Shane showed me how to find leaks and we have gone separate ways in the woods. I struggle through the snow, cursing myself for not bringing my snowshoes. Up until this week, the snow has been so deep and fluffy that snowshoes were more of a hindrance than a help. This has been the second-coldest winter on record and while tapping in January and February it was a struggle for everyone to regulate body temperature. Keeping fingers and toes warm is always a challenge but slogging uphill in deep snow invariably results in a sweaty core. Today the temps have caused the snow to pack down a bit, but I still fall in up to my thighs and I am expending a lot of energy for very little progress. A vacuum gauge at the beginning of the line has revealed that there is a leak somewhere in this section. As I walk the line, I have to stop and carefully listen for a telltale “hiss.” So far, nothing. It is 9:45, I can’t find the leak and the sap is still not running. As a distraction, I think about what I will make for crew lunch.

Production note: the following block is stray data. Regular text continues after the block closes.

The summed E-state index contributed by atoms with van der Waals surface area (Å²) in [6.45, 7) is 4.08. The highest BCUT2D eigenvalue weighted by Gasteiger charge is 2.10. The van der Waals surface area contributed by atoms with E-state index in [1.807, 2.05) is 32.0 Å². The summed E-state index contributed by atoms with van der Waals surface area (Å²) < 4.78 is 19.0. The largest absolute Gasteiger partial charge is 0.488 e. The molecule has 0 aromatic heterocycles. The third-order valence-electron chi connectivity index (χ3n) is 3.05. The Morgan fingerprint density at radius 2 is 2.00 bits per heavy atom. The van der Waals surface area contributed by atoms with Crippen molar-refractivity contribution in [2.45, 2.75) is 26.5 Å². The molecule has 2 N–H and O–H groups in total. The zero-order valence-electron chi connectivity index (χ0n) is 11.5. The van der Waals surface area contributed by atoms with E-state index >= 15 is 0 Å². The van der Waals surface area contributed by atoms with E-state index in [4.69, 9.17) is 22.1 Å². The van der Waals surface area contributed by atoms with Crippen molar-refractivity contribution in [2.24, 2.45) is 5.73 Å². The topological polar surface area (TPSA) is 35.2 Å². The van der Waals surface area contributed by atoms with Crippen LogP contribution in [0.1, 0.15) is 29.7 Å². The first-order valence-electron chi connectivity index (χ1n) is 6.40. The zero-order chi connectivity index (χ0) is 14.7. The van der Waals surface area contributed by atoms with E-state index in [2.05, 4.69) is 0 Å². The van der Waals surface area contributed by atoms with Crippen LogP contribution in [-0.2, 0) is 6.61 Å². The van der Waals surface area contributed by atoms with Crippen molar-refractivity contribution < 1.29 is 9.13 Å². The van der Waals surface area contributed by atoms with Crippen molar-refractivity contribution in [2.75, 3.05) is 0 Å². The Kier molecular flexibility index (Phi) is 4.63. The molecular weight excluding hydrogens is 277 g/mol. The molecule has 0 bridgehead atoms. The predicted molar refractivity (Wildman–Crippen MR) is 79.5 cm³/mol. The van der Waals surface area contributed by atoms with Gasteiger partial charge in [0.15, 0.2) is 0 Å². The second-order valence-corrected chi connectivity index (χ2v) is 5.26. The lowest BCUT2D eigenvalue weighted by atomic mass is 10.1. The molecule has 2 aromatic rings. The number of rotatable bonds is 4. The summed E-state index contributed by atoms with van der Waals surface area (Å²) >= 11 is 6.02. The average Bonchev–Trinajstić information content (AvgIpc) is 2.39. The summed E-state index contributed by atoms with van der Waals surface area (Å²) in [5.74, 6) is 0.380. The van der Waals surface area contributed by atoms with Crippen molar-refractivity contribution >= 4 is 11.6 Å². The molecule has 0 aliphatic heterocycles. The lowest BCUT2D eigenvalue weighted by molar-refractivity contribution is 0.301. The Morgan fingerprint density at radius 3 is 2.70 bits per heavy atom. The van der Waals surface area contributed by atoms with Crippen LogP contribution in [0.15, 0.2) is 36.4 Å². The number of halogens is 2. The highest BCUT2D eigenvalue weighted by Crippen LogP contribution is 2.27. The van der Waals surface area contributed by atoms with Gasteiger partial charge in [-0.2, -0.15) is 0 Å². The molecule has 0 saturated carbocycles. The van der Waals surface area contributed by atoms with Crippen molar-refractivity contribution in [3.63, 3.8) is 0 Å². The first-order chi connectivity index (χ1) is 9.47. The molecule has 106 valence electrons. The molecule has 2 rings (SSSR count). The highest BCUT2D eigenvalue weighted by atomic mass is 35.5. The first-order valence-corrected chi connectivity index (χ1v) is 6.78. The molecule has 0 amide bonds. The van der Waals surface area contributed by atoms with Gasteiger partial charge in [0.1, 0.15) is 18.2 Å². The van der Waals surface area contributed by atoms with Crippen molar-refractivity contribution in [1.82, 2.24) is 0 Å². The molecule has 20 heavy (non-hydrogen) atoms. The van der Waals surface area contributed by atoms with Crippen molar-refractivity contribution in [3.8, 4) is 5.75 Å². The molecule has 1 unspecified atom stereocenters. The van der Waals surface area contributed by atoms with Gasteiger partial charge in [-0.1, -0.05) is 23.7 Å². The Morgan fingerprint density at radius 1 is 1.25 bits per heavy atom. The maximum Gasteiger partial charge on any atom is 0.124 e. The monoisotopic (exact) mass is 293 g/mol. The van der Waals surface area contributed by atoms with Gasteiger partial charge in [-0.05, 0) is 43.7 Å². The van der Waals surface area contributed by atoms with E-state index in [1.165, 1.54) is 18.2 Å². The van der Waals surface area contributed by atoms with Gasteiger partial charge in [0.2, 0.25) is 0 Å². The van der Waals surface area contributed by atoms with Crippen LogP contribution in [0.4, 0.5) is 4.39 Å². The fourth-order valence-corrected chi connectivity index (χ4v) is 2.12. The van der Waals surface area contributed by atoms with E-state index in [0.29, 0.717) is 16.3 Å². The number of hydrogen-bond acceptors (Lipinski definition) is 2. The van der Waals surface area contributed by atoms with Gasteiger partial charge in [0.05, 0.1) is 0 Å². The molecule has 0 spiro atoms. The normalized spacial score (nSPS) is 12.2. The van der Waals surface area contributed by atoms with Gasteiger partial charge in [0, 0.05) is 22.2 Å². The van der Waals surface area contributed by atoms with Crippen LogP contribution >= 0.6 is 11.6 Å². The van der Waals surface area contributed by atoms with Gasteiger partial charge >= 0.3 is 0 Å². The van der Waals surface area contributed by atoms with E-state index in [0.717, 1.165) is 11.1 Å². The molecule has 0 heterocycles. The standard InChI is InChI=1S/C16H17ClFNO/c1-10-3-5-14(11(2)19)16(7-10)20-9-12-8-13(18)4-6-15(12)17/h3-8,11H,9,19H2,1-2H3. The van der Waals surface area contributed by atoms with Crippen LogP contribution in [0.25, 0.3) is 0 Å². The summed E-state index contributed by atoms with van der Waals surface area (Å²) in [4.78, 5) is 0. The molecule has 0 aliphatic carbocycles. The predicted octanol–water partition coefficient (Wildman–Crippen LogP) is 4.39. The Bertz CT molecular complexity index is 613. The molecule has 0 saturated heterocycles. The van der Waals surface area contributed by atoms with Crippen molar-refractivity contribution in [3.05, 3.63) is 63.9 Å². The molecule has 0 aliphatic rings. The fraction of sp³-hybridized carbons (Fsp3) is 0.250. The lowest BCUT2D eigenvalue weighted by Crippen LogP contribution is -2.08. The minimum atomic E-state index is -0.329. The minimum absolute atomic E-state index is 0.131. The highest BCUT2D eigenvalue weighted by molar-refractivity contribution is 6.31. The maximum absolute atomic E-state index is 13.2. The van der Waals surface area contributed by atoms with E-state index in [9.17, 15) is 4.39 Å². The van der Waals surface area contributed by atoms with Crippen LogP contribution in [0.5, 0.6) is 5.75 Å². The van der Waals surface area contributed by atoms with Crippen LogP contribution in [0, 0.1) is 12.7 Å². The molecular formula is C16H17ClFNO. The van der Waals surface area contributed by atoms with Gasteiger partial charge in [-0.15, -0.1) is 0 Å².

Crew lunch has been a tradition on our farm since I started growing vegetables commercially here in 2001. Once a week I would head in early from the fields and make a feast, using whatever was popping up from the ground. Before moving to Vermont, I attended the French Culinary Institute in New York and worked in a few restaurants in the city. Though I didn’t miss the frenzy of a professional kitchen, I missed cooking good food for a crowd. Making lunch for the farm crew fulfilled that need and let me flex my culinary chops. In addition, cooking at the height of summer abundance was a pleasure because at least half of my employees were vegetarian, most were women and they all had palates for exotic cuisine (you could call them proto-hipsters). I would gather a big basket of whatever was ripe and make an Ethiopian curry, an enormous French Salade Niciose or an elaborate Spanish tapas platter with 12 different components. Everyone loved it.